A judge Monday threw the open primary election initiative for Arizona off the November ballot.
Maricopa County Superior Court Judge Mark Brain ruled the "open elections/open government act" violates the Arizona Constitution by including more than one proposed constitutional amendment in the same ballot measure.
Brain said most of the proposal's sweeping changes to the current primary system fit together and don't violate the single-subject rule. But he says that's not so with a prohibition on using public money for political parties' activities.
On its Facebook page, the Yes on Open Elections/Open Government organization said it was disappointed and planned to appeal.
“While we are pleased that Judge Brain found nearly all of the arguments raised by initiative opponents without merit, we disagree with the ruling that focused on a single and very narrow portion of the initiative—the continuing use of taxpayer dollars to fund the election of political party officers," the Facebook posting said.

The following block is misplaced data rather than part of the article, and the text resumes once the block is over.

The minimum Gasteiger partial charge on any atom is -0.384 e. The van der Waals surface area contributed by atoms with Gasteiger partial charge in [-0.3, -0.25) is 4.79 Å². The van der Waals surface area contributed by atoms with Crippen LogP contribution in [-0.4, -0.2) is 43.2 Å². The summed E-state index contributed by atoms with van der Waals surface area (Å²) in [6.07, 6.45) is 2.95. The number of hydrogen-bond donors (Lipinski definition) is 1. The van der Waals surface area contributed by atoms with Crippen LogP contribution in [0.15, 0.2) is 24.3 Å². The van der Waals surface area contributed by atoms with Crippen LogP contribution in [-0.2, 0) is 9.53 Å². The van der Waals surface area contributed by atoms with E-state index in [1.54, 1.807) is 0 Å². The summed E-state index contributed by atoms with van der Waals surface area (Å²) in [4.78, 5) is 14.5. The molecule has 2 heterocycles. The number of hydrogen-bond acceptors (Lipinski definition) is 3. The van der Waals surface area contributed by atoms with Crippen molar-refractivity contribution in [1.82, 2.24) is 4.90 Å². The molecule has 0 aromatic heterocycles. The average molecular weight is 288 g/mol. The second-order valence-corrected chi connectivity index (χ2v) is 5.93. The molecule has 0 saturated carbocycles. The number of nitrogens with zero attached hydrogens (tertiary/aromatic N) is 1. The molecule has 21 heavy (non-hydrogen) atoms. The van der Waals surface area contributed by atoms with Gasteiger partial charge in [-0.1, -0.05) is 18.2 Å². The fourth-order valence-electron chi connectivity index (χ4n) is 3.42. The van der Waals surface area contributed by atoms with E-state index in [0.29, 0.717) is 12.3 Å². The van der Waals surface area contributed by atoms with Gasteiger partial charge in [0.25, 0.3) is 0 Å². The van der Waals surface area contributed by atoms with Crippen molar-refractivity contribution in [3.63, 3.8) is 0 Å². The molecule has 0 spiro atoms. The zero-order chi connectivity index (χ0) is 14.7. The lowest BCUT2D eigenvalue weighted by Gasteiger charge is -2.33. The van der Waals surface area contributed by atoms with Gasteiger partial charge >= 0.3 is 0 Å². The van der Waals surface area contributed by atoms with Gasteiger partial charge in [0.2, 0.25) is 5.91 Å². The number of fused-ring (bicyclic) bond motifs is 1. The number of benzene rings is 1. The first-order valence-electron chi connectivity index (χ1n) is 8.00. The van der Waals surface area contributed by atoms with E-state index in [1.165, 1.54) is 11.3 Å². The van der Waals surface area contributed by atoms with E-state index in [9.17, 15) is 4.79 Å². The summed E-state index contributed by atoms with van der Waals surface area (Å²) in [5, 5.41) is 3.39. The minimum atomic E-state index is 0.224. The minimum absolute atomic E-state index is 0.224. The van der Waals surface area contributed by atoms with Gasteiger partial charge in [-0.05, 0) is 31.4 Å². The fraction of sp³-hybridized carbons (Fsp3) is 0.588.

"We expected all along that the ongoing effort by the political bosses and lobbyists to quash this citizen initiative would ultimately find its way to the Arizona Supreme Court. We intend to appeal.”
The proposal would create a new election system in Arizona, one that eliminates political party primary elections and replaces them with a wide-open primary in which all qualifying candidates appear on a single ballot. The top two vote-getters would qualify for the general election ballot.
Officials of both political parties oppose the open primary. Republicans filed suit, leading to Monday's ruling.